DO WE REALLY NEED TO LENGTHEN GOLF COURSES?
Are golfers hitting the ball ever further and, if so, do we need longer courses to accommodate this new age of power hitting?
widespread belief in golf is that, from the pro game downwards, we’re all hitting the ball further and further, and as a result, older, shorter courses are becoming obsolete as professionals and amateurs are increasingly able to overpower them. But, is this actually the case? Does a relentless rise in distances across the board mean we have to make our golf courses longer?
A report recently published by The R&A and the USGA examined, in considerable depth, driving distance in professional golf using data from seven tours. On the European Tour, average driving distance increased by 0.7 per cent between 2003 and 2015. That equates to just 2.1 yards. The average drive on the circuit in 2015 went 288.4 yards. There were similar minor increases on the American tours, but on the Japan Golf Tour, the Ladies European Tour and The LPGA Tour, average driving distances have actually come down since 2003. On evidence from the last 12 years, we can definitely say the pros are not driving inexorably further.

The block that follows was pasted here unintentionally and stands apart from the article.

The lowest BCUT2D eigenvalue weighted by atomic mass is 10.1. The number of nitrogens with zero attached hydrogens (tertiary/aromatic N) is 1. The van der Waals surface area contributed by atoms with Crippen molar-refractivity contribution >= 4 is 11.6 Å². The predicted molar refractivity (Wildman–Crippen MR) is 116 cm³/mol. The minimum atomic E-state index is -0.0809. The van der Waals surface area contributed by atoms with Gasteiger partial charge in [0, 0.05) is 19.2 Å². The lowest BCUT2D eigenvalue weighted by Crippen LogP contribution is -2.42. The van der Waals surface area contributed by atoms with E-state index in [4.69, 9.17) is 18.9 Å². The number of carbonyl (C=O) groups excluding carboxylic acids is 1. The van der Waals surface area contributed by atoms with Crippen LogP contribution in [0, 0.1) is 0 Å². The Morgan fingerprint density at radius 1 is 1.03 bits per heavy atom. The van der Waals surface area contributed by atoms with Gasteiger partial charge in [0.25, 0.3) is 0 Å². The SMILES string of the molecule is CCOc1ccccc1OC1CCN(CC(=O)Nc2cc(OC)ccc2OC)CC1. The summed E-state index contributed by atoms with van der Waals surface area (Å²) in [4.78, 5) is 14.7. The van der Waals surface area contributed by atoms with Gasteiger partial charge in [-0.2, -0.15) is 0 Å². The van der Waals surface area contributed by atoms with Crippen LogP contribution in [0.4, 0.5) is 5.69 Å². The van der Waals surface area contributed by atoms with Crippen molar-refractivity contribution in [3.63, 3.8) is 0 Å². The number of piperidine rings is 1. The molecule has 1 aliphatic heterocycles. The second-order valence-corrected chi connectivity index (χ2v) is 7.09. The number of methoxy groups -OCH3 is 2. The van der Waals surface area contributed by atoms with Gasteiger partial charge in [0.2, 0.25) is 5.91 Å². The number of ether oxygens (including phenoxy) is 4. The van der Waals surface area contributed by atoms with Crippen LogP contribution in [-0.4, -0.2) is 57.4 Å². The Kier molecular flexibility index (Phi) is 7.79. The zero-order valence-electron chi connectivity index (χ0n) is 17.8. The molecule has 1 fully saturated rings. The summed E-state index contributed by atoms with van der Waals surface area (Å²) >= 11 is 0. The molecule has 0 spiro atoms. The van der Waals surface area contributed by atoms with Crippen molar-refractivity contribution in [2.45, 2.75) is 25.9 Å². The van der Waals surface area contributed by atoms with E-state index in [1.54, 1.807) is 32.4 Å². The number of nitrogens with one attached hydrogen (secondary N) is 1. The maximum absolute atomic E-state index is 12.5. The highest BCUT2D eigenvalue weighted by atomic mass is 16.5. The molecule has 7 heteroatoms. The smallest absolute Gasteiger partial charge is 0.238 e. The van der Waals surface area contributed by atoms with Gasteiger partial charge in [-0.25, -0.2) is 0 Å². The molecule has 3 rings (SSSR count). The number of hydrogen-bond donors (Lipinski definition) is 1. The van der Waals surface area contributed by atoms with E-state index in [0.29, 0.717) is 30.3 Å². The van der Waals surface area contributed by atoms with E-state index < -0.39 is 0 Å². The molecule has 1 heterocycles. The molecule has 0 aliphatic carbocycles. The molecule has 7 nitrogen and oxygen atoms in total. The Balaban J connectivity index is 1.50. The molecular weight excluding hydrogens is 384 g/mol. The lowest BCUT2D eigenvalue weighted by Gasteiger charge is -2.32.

Dr Steve Otto of The R&A presented data to the 2016 EIGCA (European Institute of Golf Course Architects) conference, which should dispel the myth that amateur golfers are now able to outhit shorter courses. After extensive data collection, The R&A produced a table showing average driver and 5-iron distances for amateur golfers. The average drive by a male Category 1 golfer travels 234 yards, the average by a Category 3
Agolfer goes just 190 yards. For women, it’s 205 yards in Category 1 and 145 yards in Category 3. Even if amateurs are hitting the ball a little further, we’re hardly ‘sending it out there’.
If, then, the professionals have been hitting the ball the same distance for 12 years and we mere mortals are not exactly ‘nuking it’, what reason could there be for increasing course length?
One argument could be if a course wished to attract county or national events. Perhaps adding an extra 30 yards here or there might sway the selectors when they are choosing a venue. But the members don’t need it to be longer and, in fact, is it length of course that will truly test the best golfers in an elite event?
It’s certainly not always the case in professional golf. At last December’s Nedbank Golf Challenge, the course at the Gary Player Country Club measured 7,831 yards and the shortest par 4 on the card was 424 yards. Marc Leishman took the title with a winning total of